Most likely, these election results are the product not only of manipulation, but also of the environment in general. There was certainly a lot of pressure to get these results, because we know that these areas are disputed. The results in these areas of eastern Ukraine are not legitimate from an international political point of view and also from an international legal point of view. But for the Putin regime it was important to get the high support because he was the one who staged these territories and officially took them into Russia.

Okay, so what’s next after these elections for Russian society and for the world that will be dealing with Russia?

Well, for the world that is the easy answer so far. Putin is staying and there doesn’t seem to be any kind of huge uprising against him. Society is relatively stable. That doesn’t mean they love him or really support him. A lot of it can be apathy. But you don’t see that apathy in these figures because it’s done in such a way that it’s not shown. You cannot know it. 

So at the moment we cannot really say to what extent these are really authentic numbers that show how people really feel about Putin, or to what extent they are really fabricated or some kind of plebiscite automatism in the sense that people are voting for Putin because there is no alternative. A lot of people in Russia don’t trust others. They are afraid that if Putin goes, there will be chaos. This feeling is often forgotten. 

These elections are important for the way Russia will be governed because, as I said at the beginning, elections are about legitimacy and they are a kind of new start for the government. They are a new beginning for Putin himself, for all the systems, and now the political meaning will be reincarnated in the institutions, because you will soon see institutional cadre changes. There may also be changes in the style of government.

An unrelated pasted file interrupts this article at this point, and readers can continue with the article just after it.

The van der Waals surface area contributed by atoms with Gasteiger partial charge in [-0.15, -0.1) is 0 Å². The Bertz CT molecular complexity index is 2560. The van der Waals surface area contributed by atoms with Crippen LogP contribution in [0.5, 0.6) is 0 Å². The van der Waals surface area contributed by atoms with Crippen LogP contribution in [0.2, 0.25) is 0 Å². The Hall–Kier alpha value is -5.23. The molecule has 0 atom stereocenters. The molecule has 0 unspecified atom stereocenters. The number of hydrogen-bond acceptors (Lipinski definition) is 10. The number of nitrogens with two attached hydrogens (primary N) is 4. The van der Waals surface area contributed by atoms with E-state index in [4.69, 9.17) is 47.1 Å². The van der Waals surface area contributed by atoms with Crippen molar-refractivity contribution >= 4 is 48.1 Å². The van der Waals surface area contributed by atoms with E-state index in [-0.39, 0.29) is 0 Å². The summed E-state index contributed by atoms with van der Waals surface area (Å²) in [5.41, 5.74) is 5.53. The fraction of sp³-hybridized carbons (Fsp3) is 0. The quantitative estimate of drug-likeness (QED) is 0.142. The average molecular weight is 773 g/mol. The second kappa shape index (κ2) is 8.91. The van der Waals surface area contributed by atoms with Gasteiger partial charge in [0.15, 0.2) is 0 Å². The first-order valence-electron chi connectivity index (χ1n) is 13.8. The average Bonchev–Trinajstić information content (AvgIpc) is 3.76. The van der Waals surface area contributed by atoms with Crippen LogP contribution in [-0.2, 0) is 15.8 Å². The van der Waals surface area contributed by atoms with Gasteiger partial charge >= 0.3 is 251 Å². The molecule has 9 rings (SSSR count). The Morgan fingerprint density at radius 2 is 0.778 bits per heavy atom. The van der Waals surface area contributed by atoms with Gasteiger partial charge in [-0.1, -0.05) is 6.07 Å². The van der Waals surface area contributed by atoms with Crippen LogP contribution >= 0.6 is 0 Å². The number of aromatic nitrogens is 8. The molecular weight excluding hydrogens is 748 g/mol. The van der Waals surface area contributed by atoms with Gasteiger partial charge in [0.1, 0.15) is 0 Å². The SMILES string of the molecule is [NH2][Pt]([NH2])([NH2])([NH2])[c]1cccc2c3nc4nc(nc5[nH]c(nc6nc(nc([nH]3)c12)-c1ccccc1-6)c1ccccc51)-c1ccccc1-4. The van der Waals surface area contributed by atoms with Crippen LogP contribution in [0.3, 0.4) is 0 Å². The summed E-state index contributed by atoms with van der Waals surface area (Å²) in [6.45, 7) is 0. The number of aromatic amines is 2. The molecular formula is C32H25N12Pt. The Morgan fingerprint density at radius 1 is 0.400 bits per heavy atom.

What will happen now is that we will basically have a two-month pause, because Putin will be inaugurated as the next president in May. There will be events until May. They will not be very public. There will be some leaks, information, negotiations about personnel policy, about who will get certain jobs. 

For example, a big question will be whether Mikhail Mishustin will continue as prime minister or not. He seems to have a strong position. He is relatively popular. His government has withstood the pressure of sanctions, the war and so on. So the question is, will he continue as prime minister? 

The next question will be how the government will be reshuffled. The current Russian government is considered to be a very well constructed government. Every minister, every portfolio is connected and distributed among different factions and clans of Russian politics and oligarchies in such a way that there is a good balance. There is no power struggle. And Putin has always been very good at maintaining that balance. So that will be the next question. 

The next question will be whether Putin will be more innovative in the cadre policy or whether he will continue to be more conservative as he has been recently. So will there be major changes or minor changes and what will these changes mean? Then you have to look at who represents which power group in the system.